The author of the winning paper will be awarded $500, to be presented at the Middle East Studies Association Annual Meeting in December 2012. Additionally, the winning paper will be considered for publication in the Arab Studies Journal, pending the standard review process.
The Prize is sponsored by the donations of generous individuals.
1. The paper must have been produced between June 2011 - September 2012
2. The paper must not exceed 35 pages, excluding notes and bibliography
3. The paper must not have been published nor currently be under review for publication
Submissions for the 2012 prize must be submitted by September 30 2012 via email to: email@example.com.
We held our second AMCA conference, The Longevity of Rupture: 1967 in Art and Its Histories, in collaboration with the Department of Fine Arts and Art History at the American University of Beirut. Both the papers and the energy from the audience were tremendous. We taped the proceedings and hope to get clips up on our website shortly.
October 19, 2011
Dear AMCA members,
We are happy to announce that nominations for AMCA’s Board Member positions of President-elect, Secretary, and Treasurer are currently being accepted. Now that AMCA can boast four years of continuous programming including panels at CAA and MESA as well as our own dedicated conference last year (and plans for a second AMCA conference underway for 2012), an expanding membership, and increasing recognition from academic and curatorial circles, it is time for you to get involved. Let's keep our momentum going.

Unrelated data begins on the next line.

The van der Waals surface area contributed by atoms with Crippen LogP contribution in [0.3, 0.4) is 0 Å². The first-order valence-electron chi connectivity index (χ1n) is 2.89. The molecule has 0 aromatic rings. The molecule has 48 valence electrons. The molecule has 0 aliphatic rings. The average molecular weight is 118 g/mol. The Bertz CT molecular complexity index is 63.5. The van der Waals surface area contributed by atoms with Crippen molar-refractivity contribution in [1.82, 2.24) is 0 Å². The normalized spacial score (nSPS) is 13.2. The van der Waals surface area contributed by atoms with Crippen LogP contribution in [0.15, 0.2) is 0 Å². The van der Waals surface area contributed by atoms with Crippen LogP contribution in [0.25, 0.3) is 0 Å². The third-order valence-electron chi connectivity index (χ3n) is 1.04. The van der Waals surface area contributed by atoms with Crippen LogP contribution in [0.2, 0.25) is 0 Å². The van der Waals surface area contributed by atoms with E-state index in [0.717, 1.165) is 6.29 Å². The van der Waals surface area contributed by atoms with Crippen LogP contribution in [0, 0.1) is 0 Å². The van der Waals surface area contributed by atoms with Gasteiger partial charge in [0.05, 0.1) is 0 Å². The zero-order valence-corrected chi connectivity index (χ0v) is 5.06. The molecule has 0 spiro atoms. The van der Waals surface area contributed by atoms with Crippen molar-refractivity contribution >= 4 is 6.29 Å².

Nominations should be submitted via email by November 20 2011 to: firstname.lastname@example.org. All nominations must be accompanied by a 300-500 word bio and brief CV. Self-nominations are accepted. Please also note that as per AMCA by-laws, only active members (membership dues up to date) may serve as board members.
Candidates will be announced at AMCA’s annual Members Meeting to be held on December 1 2011 at 7pm. Following the December 1 2011 Members Meeting, candidates’ bios will be circulated to all AMCA members. Voting will be held via email ballot. All active members shall have 1 vote per office. Polls will close Jan 20 2012. Successful candidates will be announced on Feb. 15 2012 and assume office at the close of the 2012 Members Meeting (to be held in conjunction with the annual MESA Meeting, held in late Autumn 2012, as per AMCA’s bylaws).